The drought in the Levant Region of the Arab Republic of Syria has caused massive destruction by disrupting agriculture and forcing migration to cities. The drought, induced by climate change, has destroyed livelihoods, structures, and health of scores of people. Environmental tensions fed a political discontent that had long been simmering in rural areas, and was a trigger for the Syrian Revolution. Syrians even turned to USAID for help in 2008 when the Syrian minister of agriculture stated publicly, "the economic and social fallout from the drought was 'beyond [Syria's] capacity as a country to deal with." However, the impacts of climate change and the drought in the Levant are still felt today in both Syria and its surrounding countries. Syria's failure to uphold commitments under inter- national environmental declarations such as the Kyoto Protocol and the Paris Agreement exacerbated the drought in the Levant Region of Syria.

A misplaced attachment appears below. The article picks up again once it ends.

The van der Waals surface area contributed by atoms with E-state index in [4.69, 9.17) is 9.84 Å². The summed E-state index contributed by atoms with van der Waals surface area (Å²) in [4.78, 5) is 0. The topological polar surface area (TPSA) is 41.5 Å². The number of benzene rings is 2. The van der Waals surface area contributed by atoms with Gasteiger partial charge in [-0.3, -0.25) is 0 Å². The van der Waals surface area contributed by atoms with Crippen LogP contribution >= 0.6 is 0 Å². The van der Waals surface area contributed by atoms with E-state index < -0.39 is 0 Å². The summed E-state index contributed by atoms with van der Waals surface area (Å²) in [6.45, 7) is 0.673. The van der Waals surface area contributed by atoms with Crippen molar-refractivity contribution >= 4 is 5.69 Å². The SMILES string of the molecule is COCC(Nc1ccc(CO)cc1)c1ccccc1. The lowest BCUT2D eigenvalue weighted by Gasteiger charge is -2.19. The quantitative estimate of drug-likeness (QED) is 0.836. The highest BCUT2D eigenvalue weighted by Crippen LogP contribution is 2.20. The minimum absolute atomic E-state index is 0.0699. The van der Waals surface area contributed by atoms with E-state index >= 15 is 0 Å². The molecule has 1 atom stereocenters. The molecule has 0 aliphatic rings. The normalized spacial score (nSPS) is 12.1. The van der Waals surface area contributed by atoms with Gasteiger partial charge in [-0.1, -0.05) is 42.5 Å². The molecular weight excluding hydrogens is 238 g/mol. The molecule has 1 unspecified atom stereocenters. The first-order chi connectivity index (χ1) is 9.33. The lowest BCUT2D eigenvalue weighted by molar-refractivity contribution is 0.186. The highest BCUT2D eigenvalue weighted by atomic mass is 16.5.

Ohri, Nivea A. (2018) "How Syria's Failure to Uphold the Kyoto Protocol and Paris Agreement Exacerbated the Effects of Climate Change in the Levant," Sustainable Development Law & Policy: Vol. 19 : Iss. 2 , Article 8. Available at: https://digitalcommons.wcl.american.edu/sdlp/vol19/iss2/8